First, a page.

Wednesday, October 19, 2005

Literary Leanings

I recently did a workshop on 'Authors with Authority' with the Queensland Writers' Centre.

For this, we had to write a critique on a chapter of Joanne Carroll's An Italian Romance and write something creative of our own to throw to the lions. It was quite intimidating laying yourself open before Martin Buzacott.

My critique didn't get scrutinised and my poem wasn't demolished entirely, so I thought, given I don't often write either, rather than hiding them away, I'd post them here for the world to get its talons into.

Rip away, sayeth I.

Faltering at the first step

The world loves a love story, so we’re told, and on the face of it, readers of Joanne Carroll’s new novel, The Italian Romance, may expect to encounter just that, rolled into an idealized European setting for good measure.

The novel opens with the presentation of a number of questions – gaps to be filled by the ensuing chapters. Why the estrangement between mother and daughter? Who is the man from the bush? Where does Margaret fit in? And of course the necessary, what will happen?

No doubt what will happen is that these things will become clear and the relationship between Lillian and Francesca will be borne out to either a satisfactory conclusion or one that frustrates. It’s all rather formulaic.

The University of Queensland Press, however, doesn’t have a reputation for publishing the prosaic and so the reader is tempted to hold faith in this and read on. It is unfortunate that the domination of mediocre novels for middle-aged women in the popular market in many ways works against those with more substance.

Marketing would have us believe that The Italian Romance belongs to the latter group, but the use of so many clichés in the orientation works directly against this. The descriptions of setting are romanticized, replete with cool, damp lawns, golden light and references to heaven. Lillian is excessively self-aware and conveniently placed as a novelist, ready with a vocabulary to describe every sense. It’s all rather neat.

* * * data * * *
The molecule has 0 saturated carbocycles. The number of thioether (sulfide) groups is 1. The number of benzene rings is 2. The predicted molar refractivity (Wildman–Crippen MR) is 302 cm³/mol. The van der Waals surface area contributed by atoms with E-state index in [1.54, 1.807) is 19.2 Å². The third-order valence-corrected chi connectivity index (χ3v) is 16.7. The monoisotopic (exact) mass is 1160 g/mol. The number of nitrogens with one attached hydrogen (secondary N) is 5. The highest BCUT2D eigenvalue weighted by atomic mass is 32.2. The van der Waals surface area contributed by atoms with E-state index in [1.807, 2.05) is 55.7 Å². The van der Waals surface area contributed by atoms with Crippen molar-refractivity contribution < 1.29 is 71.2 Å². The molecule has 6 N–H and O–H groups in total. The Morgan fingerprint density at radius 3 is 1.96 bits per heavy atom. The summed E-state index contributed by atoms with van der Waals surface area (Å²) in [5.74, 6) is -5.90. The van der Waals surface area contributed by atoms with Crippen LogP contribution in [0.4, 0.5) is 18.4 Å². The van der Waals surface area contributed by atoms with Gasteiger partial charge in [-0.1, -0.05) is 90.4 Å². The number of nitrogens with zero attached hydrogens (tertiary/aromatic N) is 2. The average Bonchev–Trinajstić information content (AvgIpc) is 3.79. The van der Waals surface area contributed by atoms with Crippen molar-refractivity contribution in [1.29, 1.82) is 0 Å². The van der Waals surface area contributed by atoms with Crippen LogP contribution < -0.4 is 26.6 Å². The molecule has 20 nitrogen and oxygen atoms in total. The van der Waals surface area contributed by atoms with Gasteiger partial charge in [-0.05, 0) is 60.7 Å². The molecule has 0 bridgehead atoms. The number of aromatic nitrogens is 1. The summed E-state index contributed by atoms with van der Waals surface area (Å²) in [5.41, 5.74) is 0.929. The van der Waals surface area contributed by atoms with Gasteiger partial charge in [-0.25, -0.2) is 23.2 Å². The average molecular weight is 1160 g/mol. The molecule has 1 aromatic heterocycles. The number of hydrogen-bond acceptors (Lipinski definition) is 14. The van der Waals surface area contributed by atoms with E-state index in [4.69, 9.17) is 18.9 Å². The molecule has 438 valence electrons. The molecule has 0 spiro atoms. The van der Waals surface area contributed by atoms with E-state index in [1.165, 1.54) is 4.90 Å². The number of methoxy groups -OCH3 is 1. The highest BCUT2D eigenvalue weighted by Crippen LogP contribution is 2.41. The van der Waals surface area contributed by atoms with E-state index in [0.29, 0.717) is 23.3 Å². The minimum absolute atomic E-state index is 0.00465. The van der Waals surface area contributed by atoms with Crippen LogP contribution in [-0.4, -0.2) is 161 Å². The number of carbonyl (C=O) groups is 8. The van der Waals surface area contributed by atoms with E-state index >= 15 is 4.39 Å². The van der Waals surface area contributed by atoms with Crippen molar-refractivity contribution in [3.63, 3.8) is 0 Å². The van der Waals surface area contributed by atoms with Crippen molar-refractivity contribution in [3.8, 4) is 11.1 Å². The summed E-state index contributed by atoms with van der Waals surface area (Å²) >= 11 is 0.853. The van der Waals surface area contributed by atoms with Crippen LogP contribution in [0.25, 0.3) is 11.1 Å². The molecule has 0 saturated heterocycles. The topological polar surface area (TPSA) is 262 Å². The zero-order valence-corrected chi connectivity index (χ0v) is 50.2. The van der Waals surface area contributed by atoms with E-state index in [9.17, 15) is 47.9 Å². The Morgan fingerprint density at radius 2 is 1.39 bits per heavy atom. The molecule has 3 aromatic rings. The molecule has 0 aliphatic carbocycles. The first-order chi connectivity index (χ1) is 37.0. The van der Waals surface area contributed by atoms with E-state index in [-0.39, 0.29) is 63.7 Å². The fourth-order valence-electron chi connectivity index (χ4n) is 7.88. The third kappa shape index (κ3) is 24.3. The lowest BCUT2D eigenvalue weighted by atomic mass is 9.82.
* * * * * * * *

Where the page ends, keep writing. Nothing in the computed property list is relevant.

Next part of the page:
The fact that the opening chapter had to be read twice to make sense of some of the direct speech, in particular, would lead one to believe that Carroll has perhaps been a little too obtuse for those who have not done some initial background reading. On the second visit, some details became much clearer.

What is very clear is that the men of this novel are defined by the way in which their women treat them. Margaret disregards her husband; Lillian caresses her memories of Antonio and leaves nameless the man who assists her. Francesca is the only woman, on face value who confounds with her description of herself as ‘Bernard Malone’s daughter’ and her initial seeming refusal to reveal her own relationship status.

The Italian Romance will no doubt satisfy the requirements of a certain readership but leaves one wondering if all the stories have been told and this will be just another Looking For Allibrandi (Marchetta) clad in different garb.

What Lies Below

Beneath her shawl
In arrogant self-assurance
Bright eyes peer
Challenging the unfamiliar crowd
To breach the façade
And expose the uncertainty of her intellect

The siren calls
Certain of an answer
Eager to devour
Only to taste bitter truth
And burn with the rising of bile

Beneath her shawl
She draws in the unwitting innocent
Alternating slaps and praise
For those who would discover
The prize of convention

Beneath her shawl
Of a constructed reality
Oblivious to her needs
She rejects the purging
That floods in

Beneath the crepe
She aches in the face of the slurs
And expectations of a seeming selfless society
Arms filled with the sometimes love of
Others’ offspring
She gurgles with fleeting pleasure

Beneath her shawl
Those who come to her
For sustenance
Against the aching
She encircles with light
Those with the stomach for the fray

Beneath her shawl
From lessons learnt about honesty
Images of domesticity flee
And a cacophony
Cascades with messages

The phoenix burns anew

Beneath the layers
At the expectation
Of a relentless world
The façade slips
In an unending echo

Shards penetrate
The unguarded
Nests of the unwary

Beneath her shawl
She’s unsure of where to start
For the pieces are fluid
The field slanted
The future a mirage

Beneath her shawl
From ash dry choices

Oblivion tempts

Just as the delicate thrust of a blushing bud
Masks the inevitable thorn
And flow of blood


Blogger Draic said...

Nothing critical to say... I like both. The varying between 'Beneath her shawl' verses and the other fragments is a little odd, breaking up the structure, but it matches the content of the poem.

5:15 pm  

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